Thom Reese is a Las Vegas based writer whose weekly radio show, 21st Century Audio Theatre, previously aired on the 50,000 watt KDWN. Fourteen of Thom’s audio dramas will be released by Speaking Volumes Quality Audio Books throughout 2010. Thom studied comedy writing at The Second City and works in market research for CBS Broadcasting.

Copyright 2010 Thom Reese All Rights Reserved.

“Through Thom Tinted Lenses” is posted weekly. If you enjoy these blogs, please subscribe using the button to the right and share the link with your friends. Comments are welcome.



  1. Thom,
    I was wondering if anyone else was paying attention! Those Supreme Idiots have let loose something that may or may not be dangerous! I say may not becuse maybe now the public will know exactly what kind of money these guys put out to further their own interests…maybe they could put a tax on all those contributions and pay back all the bail out monies they got? But then nobody asks me for input…

    Comment by Greg Trujillo — January 31, 2010 @ 8:38 am | Reply

  2. You guys just don’t get it. It’s about freedom of speech!

    If you limit only select organizations isn’t that worse then what you claim will happen now?

    Until now these select groups could do what they wanted and that was ok? (I won’t go into who theses grups are, but I’m sure we all know who they are.)

    You really need to look at the ruling to see what it was really about.

    It’s true you can make the argument that to much money will go into the election process, but the truth is every time they came up with a new law to prevent this there were always numerious ways around it.

    Most importantly ANY GROUP, rich and poor alike, will now be able to talk about any candidate they wish and not be limited to when.

    Comment by RS — January 31, 2010 @ 10:58 am | Reply

  3. Thom:
    Good article and it’s all true, and very basic and would work if as you said, “a few things needed to be ironed out.” But, just a few it’s very simple. First let me say money is the root of all good and all evil, however show me one truly honest man who uses the money for good and I’ll show you another 11 who don’t, self dealing it’s called. Even in Haiti a lot of money has gone and will go to crooks, sad.
    Now the problem with campaign reform is the 1 to 11 ratio of true good to greedy. You see money buys influence if I pluck down 250,000 dollars do you think I can have a sit down with a mayor, gov, senator, congressman etc? You betch! Especially if I have friends with more of the same money. You, mister honest with your 1000 dollars, nada, not a chance. So money talks and the big money buys the canditates, gets them elected and supports them with advertising and help. This is all wrong and should be cut out, your idea is brilliant in that it would work, just tweek it a bit, but right now the greedy don’t want to dump the system, because it takes money out of their pockets. Trust me the easiest way to get someone’s attention is take their money, even 5 bucks! You are right if we got rid of the special interests (love the name, meaning they are special)and had only john q public’s money things would change because the politician would vote what the people want not what the big money paying for his next campaign want. Good job Tom,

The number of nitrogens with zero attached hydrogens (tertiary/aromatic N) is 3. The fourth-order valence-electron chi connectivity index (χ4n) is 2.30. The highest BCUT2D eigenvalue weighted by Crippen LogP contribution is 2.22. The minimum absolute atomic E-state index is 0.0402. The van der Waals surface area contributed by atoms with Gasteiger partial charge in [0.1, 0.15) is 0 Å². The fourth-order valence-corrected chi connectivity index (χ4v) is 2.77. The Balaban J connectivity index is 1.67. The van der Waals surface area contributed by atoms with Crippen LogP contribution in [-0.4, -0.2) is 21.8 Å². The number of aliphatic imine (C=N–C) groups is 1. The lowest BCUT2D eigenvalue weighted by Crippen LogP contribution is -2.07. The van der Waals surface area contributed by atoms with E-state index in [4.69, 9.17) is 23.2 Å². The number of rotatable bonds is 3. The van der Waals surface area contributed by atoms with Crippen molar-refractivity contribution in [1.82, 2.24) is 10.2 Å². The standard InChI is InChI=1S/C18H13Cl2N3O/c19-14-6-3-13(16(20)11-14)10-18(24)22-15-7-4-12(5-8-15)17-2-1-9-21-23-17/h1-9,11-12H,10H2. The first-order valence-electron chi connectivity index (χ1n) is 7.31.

Comment by Barbi Rose — January 31, 2010 @ 12:24 pm | Reply

  4. Thom, good post, I know it’s silly to even think like this because of “fat chance” and all that. But it would be nice if everything was on a level playing field. The problem above this though, goes back to voting statistics themselves. The rich are the ones who care enough to shout the loudest about it. A very large majority of poor people don’t even bother to go out and vote, much less stand up for what could be their rights.

    The problem goes back, as most problems in politics do, to the people. If the people rallied, government wouldn’t be strong enough to stand in their way. Maybe we’ll see that one day. The best we can do is show the people around us, differing opinions or not, that they should care!

    Comment by Robert W. Leonard — January 31, 2010 @ 12:32 pm | Reply

  5. Thom, you should run for Nevada Governor.

    I disagree with Robert that the rich “care enough to should the loudest,” while the poor don’t even care enough to vote. Money is power. The statistics have much less to do with caring than they do with the poor feeling powerless under the weight of Corporate’s big-money pull. Yes, the poor need a louder voice. Unfortunately, they have been pushed into a place of complacency that has left them feeling silent, no matter how loudly they scream for change–right where Big Money wants them.

    Comment by L. Lane — January 31, 2010 @ 1:02 pm | Reply

  6. RS…really? Nobody but you gets it?
    Sorry, but no. Money is NOT speech.
    Free speech is NOT the same as paid-for speech.
    What you are “getting” is something other than what this is about.
    Sorry, but either you are being paid to hold a cockamamy view,
    or you are buying into someone else’s view who is being paid to convince you.
    Unless you are wealthy enough to buy a senator or two of you own, you are simply not thinking in your own best interests as a citizen of a former (and still potential) democracy.

    Good work, Thom.


    Comment by ilexglabra — January 31, 2010 @ 1:21 pm | Reply

  7. Wow! You have made it to the big world now Thom. You are getting comments that do not agree with you. And snide comments to boot. Way to go. BTW – loved the piece. I’ll contribute to your campaign and maybe even vote for you. If you allow us to have Supreme Pizza at least once a week.

    Comment by Wanda M. Argersinger — February 2, 2010 @ 5:19 am | Reply

  8. […] This post was mentioned on Twitter by Debbie Woodall, Debbie Woodall. Debbie Woodall said: I'LL HAVE a SUPREME COURT TO GO by Thom Reese « Through Thom … […]

    Pingback by Tweets that mention I’LL HAVE a SUPREME COURT TO GO by Thom Reese « Through Thom Tinted Lenses -- — February 2, 2010 @ 2:22 pm | Reply